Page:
Long-tail or delayed manifestation claims typically arise from losses that occur over an extended period of time, such as exposure to pollution, asbestos, silica or lead paint. Generally, these long tail insurance claims are reported to insurance companies many years after a person is first exposed to the substance and often, the identity of the insurance companies on the risk at the time of exposure through time of injury is lost. Additionally, even if a policy can be identified, it may have asbestos or silica exclusions. A common threshold question therefore arises as to how the losses will be apportioned between the insurance companies and the policyholders who may be standing in for the insurance companies for the uninsured years.
While the concept of allocation is a central component of both coverage litigation and general claims handling, there is no universal method of application, and the respective apportionment of defense and indemnification can vary state by state. This blog post provides analysis of the two leading allocation methods of long-tail insurance and how they are applied in New Jersey and Pennsylvania.
Of course, before a loss can be apportioned to a specific insurance policy, a determination must be made as to whether the terms of that policy were in fact triggered. After identifying the policies triggered by a particular loss, it is necessary then to determine how the loss will be shared among and between the insurance company/companies and the policyholder.
Types of Allocation Methods
The Pro Rata Allocation Method
Insurance companies typically advocate for pro rata allocation or “horizontal exhaustion”, which focuses on the time on the risk and frequently apportions the loss equally with its insured. Courts employing this method will apportion sums to the policyholder for triggered periods in which there is no insurance or where there exist insufficient limits of insurance. Sums assigned to the policyholder in such situations are referred to as “orphan shares.” Notably, defense costs and indemnification are treated differently with respect to these types of shares. Generally, the defense of the policyholder is the sole responsibility of the insurance companies. On the other hand, the responsibility for indemnity is laid upon the specific insurance carrier or policyholder on the risk.
The Joint and Several Liability Approach
The joint and several liability approach (also referred to as the “all sums” or “vertical spike” methods) permits the policyholder to essentially pick and choose the insurance policy to which the loss will be allocated. Generally, the policyholder is shielded from assuming any portion of the loss unless deductibles or self-insured retentions are involved. Needless to say, this is the preferred allocation method of policyholders.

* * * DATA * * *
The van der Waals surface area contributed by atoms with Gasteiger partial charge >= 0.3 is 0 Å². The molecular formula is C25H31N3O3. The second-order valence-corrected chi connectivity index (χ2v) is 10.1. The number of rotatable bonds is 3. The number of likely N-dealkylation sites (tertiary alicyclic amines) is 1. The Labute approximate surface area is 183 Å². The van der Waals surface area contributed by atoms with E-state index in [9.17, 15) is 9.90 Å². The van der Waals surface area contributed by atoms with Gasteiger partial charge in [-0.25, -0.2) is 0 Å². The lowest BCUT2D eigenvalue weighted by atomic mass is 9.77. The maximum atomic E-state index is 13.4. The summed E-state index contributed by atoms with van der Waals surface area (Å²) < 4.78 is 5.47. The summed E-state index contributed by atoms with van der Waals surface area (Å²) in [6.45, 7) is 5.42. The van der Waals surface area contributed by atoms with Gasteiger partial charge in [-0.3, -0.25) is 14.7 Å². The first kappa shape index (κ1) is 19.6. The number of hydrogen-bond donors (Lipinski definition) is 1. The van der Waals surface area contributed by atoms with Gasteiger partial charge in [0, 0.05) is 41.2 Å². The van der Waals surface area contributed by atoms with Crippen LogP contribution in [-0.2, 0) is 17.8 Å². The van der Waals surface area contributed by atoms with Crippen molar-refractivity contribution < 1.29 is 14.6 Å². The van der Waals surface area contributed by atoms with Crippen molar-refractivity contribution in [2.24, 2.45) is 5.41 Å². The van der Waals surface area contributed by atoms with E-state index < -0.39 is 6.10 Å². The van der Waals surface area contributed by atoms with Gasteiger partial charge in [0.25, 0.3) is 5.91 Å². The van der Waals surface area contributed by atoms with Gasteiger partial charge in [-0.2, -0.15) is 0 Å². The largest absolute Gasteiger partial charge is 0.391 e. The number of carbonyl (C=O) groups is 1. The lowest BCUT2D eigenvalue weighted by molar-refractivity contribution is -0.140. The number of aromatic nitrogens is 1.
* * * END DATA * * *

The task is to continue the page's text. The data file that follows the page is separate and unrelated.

How the Allocation Methods are Applied
Courts in New Jersey have adopted the pro rata allocation method in long tail cases and have continued to reject the joint and several liability approach. The seminal case in New Jersey is Carter-Wallace, Inc. v. Admiral Ins. Co., 712 A.2d 1116 (N.J. 1998), where the policyholder experienced an environmental property damage claim arising from its disposal of waste. The Court in Carter-Wallace specifically outlined the manner in which the pro rata allocation method is to be applied. First, the limits for an individual policy period (including both primary and excess) are divided by the total coverage limits under the triggered policies for all years on the risk (including both primary and excess). Thereafter, the percentage of the loss for each year is allocated to the applicable insurance policies, self-insured retentions or to the policyholder. New Jersey Courts have routinely applied the pro rata allocation method.
Pennsylvania courts have routinely upheld the joint and several liability approach and have avoided allocation to the policyholder. In J.H. France Refractories Co. v. Allstate Ins. Co., 534 Pa. 29, 626 A.2d 502 (Pa. 1993), the policyholder was sued for asbestos bodily injury claims. The Court ultimately permitted the policyholder to seek recovery of indemnity costs from any triggered insurer without exposing itself to any risk. The chosen insurers would thereafter seek contribution from those insurers not selected by the policyholder.
Use of an Insurance Archeologist
No matter what allocation method is utilized by your state, the simple fact is that the more insurance companies/policies that you can get involved in your loss, the better. In the event you suffer a long tail claim, you should consider the assistance of an insurance archaeologist, who will help identify and locate insurance policies dating back to the inception of a claim. This type of assistance is especially necessary in cases where the policyholder may not have adequately maintained records or retained copies of the operative insurance policies.
Regardless of the complexity of the claim, policyholders should understand the governing allocation method in their jurisdiction in the event such a claim arises. Working with an experienced insurance broker in Pennsylvania, New Jersey, or your state will reduce your risk when it comes to long-tail insurance claims.
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